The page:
Copper in the Arts

August 2012

The Lure of Curiously Historic Coins Minted from Copper

By Jennifer Hetrick

Copper coins Antique copper coins.

Photograph courtesy of Shawn Yancey

Shawn Yancey took his first introduction to coin collecting through his grandfather, a barber who gathered albums from the coins his clients used to pay him for haircuts and a clean shave. Yancey still has the first coin his grandfather gave him, a 1922 silver Peace Dollar.

"It's not worth very much, maybe $20 or so, but to me, it is priceless," he says, now as a copper numismatist living in Springfield, MO.

Over the years, Yancey grew his enduring penchant for coin collecting into a thriving business while his former job in heavy duty truck sales began to take a hard hit with tumbling economic conditions.

"The most rewarding thing about coin collecting is that I have been able to turn my passion for coins into a business that supports my family," he says.

Today, Yancey sells rare coins through his website, Earlycoppercoins.com, specializing in early American coppers, or large copper cents and half-cents minted between 1793 and 1857.

Copper coins Antique copper coins.

Photograph courtesy of Shawn Yancey

He estimates that he has purchased and sold more than 10,000 of these early coppers to other like-minded coin enthusiasts in the last 15 years.

Estate auctions, antique shops, and from other collectors and dealers are the main routes Yancey uses for discovering the coins he adds to his supply.

"I have been doing this long enough now that I feel like my hand is in every cookie jar and under every rock," he admits.

As a member of the Early American Coppers, an organization of dedicated coin collectors which Yancey describes as "infected with the incurable 'early copper syndrome,’” traveling across the country to different conventions and regional meetings every year is a big part of supporting his collections, sales, and passion in copper coin-speak.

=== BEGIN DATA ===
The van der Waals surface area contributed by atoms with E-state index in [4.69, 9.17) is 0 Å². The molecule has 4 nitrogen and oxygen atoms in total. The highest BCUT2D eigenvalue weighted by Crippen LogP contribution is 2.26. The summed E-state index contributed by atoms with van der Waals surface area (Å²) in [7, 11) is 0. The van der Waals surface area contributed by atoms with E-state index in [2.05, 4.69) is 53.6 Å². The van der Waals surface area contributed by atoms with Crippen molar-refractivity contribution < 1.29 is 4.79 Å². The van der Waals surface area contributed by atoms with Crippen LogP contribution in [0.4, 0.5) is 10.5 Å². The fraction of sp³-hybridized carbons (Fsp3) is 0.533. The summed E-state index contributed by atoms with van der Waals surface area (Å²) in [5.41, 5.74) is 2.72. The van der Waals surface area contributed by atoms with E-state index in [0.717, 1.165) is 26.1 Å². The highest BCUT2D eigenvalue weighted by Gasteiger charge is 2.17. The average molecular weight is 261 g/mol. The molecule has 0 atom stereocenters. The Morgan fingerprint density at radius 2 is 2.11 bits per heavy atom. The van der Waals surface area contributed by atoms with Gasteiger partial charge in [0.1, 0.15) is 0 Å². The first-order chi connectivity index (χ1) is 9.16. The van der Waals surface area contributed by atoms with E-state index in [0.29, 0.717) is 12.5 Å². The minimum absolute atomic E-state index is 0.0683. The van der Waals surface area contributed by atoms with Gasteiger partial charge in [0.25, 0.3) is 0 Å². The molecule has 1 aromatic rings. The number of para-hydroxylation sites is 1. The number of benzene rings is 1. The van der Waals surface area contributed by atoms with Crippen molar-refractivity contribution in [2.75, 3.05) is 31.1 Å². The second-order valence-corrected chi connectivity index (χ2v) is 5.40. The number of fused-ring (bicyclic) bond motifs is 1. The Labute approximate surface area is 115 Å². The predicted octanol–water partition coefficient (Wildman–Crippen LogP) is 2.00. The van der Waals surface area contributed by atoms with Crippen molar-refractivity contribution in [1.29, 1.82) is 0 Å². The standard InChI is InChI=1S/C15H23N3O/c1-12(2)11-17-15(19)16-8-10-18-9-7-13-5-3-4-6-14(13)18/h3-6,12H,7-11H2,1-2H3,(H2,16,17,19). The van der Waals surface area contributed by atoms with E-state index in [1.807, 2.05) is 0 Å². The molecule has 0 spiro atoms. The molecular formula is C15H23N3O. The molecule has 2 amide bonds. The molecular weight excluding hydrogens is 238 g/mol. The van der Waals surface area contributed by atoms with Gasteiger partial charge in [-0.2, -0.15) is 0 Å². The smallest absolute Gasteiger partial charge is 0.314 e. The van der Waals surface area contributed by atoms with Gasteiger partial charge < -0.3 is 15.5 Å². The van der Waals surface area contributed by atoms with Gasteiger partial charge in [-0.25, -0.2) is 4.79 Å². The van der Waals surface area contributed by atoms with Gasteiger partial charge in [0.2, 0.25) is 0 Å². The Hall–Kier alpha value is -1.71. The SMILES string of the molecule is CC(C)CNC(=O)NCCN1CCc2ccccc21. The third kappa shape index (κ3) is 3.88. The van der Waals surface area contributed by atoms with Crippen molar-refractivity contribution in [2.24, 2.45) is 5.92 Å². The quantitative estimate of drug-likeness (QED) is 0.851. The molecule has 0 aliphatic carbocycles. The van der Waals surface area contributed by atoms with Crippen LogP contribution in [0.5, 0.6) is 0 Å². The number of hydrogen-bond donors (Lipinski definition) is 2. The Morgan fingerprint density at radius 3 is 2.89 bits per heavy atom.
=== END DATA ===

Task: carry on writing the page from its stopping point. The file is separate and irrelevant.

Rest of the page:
Networking with other collectors has been an invaluable benefit to Yancey in that his now well-honed knowledge of how to grade the condition of genuine coins and spot insidious fakes.

One of the strongest details of the mystique associated with copper coins comes from the fact that they were the first official coins produced by the U.S. Mint.

These half cents and large cents were struck by hand on blank copper discs known as planchets. Since the coins were struck by hand and without modern conveniences such as electricity, mistakes and anomalies were commonplace—but this makes each example unique and even more curious in contemporary terms.

Copper Coins Antique copper coins.

Photograph courtesy of Shawn Yancey

"I love the fact that copper coins can have so many looks," Yancey says. "They can range from the full, bold mint-red of a newly struck penny to the dark chocolate brown color of copper that has oxidized over time."

The most sought-after coppers are those struck from light-colored, uniform planchets with no defects or irregularities, Yancey explains—yet these are almost impossible to find.

"With respect to early coppers, there are a lot of choices in-between, and this adds to their appeal with collectors,” he says. “The quality of the copper metal itself is a large part of what makes early copper coins valuable and attractive."

Yancey’s favorite copper coin is the 1793 Liberty Cap large cent, a coin he credits for starting his "whole love affair" with early copper coins.

The rarest and most expensive copper coin that Yancey ever sold stood as a 1795 Jefferson Head large cent, one of the only two known to exist.

It always pains him to sell such beautiful copper coins, but it is his business to do so.

"Every now and then, I find a special coin I put aside, for at least a short period of time," Yancey says. Currently, the latest distinctive coin is a 1793 Wreath large cent, in pristine condition.

Yancey advises neophyte coin collectors to always buy the best condition coins they can afford, avoiding problem coins, unless they are either very cheap or understandably rare.

Resources:

Shawn Yancey, P.O. Box 2731, Springfield, MO, (417) 848-1090

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